Whataburger is to Texas what In-N-Out is to California. Both companies are still family-owned, regional chains — an anomaly in a market that's dominated by national multimillion-dollar fast-food companies.
In-N-Outs are scattered throughout the Southwest, while Whataburger locations line the South from New Mexico to Florida. They meet in the middle, in Dallas, Texas, where I ate both side by side in a taste test last fall.
While Texans swear by Whataburger's more Southern menu items — Texas toast, patty melts, biscuits — Californians rave about In-N-Out's fresh ingredients and "animal-style" burgers. I ordered a burger, large fries, and a chocolate milkshake.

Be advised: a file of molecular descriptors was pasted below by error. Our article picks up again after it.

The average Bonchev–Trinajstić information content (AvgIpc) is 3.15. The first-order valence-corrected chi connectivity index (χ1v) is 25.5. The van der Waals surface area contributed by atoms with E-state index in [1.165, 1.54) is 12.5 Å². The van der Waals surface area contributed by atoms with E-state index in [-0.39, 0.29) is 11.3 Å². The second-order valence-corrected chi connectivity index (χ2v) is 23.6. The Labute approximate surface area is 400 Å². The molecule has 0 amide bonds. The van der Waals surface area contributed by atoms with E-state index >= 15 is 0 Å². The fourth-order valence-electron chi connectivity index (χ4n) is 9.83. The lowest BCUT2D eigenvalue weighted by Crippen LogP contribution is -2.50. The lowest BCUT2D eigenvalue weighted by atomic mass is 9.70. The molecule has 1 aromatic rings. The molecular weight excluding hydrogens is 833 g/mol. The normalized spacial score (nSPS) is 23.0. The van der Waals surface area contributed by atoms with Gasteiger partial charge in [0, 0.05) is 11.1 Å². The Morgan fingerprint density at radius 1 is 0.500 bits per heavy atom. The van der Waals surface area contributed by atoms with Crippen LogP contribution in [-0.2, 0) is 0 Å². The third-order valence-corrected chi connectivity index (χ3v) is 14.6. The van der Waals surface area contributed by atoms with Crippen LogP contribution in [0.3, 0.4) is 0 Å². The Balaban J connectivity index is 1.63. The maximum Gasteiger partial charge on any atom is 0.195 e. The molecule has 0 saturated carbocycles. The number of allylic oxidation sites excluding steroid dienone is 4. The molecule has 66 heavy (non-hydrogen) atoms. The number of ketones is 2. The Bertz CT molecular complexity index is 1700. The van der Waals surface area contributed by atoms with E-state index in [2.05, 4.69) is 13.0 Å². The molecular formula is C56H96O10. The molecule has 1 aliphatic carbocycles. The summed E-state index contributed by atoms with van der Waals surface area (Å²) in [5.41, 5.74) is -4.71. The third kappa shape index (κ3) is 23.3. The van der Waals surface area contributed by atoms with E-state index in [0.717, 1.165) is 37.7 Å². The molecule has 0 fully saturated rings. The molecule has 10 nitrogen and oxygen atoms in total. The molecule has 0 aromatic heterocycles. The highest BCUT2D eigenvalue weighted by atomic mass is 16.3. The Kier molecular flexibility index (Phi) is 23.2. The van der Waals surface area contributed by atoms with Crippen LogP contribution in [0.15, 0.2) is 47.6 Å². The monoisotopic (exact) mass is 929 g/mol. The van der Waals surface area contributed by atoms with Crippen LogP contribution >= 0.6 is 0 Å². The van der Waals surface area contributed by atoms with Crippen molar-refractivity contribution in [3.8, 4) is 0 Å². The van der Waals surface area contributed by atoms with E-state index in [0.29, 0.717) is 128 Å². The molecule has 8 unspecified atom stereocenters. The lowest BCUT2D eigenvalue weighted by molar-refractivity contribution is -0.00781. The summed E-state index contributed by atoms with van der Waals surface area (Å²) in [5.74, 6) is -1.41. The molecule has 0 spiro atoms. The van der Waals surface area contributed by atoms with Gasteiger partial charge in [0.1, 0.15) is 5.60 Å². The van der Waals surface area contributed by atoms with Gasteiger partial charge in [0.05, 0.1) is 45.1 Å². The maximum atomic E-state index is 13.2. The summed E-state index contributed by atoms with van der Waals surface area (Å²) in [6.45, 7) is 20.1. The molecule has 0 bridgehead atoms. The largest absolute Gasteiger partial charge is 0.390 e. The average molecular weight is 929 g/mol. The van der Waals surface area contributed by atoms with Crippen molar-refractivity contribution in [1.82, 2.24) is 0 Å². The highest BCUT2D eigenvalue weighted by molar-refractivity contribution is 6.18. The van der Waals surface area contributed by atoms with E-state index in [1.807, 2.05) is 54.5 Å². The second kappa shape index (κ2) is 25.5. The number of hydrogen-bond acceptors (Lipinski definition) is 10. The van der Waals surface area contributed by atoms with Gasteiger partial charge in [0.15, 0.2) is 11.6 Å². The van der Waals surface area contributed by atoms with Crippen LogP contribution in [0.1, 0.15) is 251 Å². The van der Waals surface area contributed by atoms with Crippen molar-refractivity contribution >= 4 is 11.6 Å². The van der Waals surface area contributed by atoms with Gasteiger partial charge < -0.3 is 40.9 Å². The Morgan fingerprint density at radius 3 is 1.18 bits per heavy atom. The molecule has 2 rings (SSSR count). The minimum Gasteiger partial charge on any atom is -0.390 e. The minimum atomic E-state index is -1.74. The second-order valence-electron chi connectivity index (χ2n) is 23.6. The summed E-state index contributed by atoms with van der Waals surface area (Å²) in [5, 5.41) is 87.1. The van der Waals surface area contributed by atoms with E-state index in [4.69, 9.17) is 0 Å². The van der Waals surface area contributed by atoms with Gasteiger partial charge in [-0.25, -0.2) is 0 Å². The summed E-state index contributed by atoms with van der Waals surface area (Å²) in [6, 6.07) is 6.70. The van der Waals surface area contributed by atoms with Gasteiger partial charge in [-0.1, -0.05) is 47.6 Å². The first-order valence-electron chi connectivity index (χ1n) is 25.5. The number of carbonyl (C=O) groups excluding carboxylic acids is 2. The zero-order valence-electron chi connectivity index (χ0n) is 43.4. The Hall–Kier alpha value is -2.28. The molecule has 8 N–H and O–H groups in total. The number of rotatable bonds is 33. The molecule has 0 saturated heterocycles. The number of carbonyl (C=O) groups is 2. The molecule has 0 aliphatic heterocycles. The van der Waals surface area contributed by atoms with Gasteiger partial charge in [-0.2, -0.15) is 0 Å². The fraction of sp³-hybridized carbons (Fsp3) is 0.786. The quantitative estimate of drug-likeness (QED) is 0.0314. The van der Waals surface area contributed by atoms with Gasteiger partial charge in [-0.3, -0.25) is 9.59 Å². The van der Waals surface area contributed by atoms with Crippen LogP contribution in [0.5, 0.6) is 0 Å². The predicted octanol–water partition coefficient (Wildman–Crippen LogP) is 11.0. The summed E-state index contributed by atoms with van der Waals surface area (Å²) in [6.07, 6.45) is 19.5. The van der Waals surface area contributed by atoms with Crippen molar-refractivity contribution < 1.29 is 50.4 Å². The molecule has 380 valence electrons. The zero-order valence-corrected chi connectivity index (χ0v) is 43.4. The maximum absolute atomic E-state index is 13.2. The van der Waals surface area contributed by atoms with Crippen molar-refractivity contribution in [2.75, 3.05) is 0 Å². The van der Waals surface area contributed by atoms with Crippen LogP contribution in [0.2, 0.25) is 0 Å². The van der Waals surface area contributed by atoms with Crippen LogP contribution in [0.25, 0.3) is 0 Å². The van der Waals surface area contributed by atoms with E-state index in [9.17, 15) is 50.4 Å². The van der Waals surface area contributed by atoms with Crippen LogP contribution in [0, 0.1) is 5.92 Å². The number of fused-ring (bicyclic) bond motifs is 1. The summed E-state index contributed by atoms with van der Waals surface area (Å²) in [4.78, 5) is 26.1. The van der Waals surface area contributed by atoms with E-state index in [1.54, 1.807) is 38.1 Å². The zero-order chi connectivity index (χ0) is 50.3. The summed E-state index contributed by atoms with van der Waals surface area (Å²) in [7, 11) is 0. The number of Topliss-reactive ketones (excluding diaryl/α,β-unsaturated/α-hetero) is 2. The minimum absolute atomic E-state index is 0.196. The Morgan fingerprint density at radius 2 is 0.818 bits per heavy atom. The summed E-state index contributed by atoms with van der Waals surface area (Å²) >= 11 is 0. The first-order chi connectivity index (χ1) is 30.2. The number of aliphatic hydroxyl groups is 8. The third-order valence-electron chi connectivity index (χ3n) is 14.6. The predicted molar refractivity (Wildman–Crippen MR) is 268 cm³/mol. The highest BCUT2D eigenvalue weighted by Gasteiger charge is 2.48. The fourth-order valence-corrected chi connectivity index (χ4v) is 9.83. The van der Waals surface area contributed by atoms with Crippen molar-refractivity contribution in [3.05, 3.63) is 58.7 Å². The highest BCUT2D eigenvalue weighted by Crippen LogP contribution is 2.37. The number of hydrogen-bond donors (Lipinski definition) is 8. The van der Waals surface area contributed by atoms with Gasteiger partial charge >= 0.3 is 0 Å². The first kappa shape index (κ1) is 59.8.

My first stop was Whataburger. The building is outlined in a classic orange trimming, making it hard to miss when you're cruising down a Texas highway at 80 mph.
Part of Whataburger's Southern charm is displayed right on their windows. There's an American flag and posters repping the neighborhood sports teams.
They take pride in their history — found in most Whataburger restaurants is a framed portrait of the chain's founder, Harmon Dobson, and the original location, which opened in Corpus Christi, Texas, in 1950 (right).
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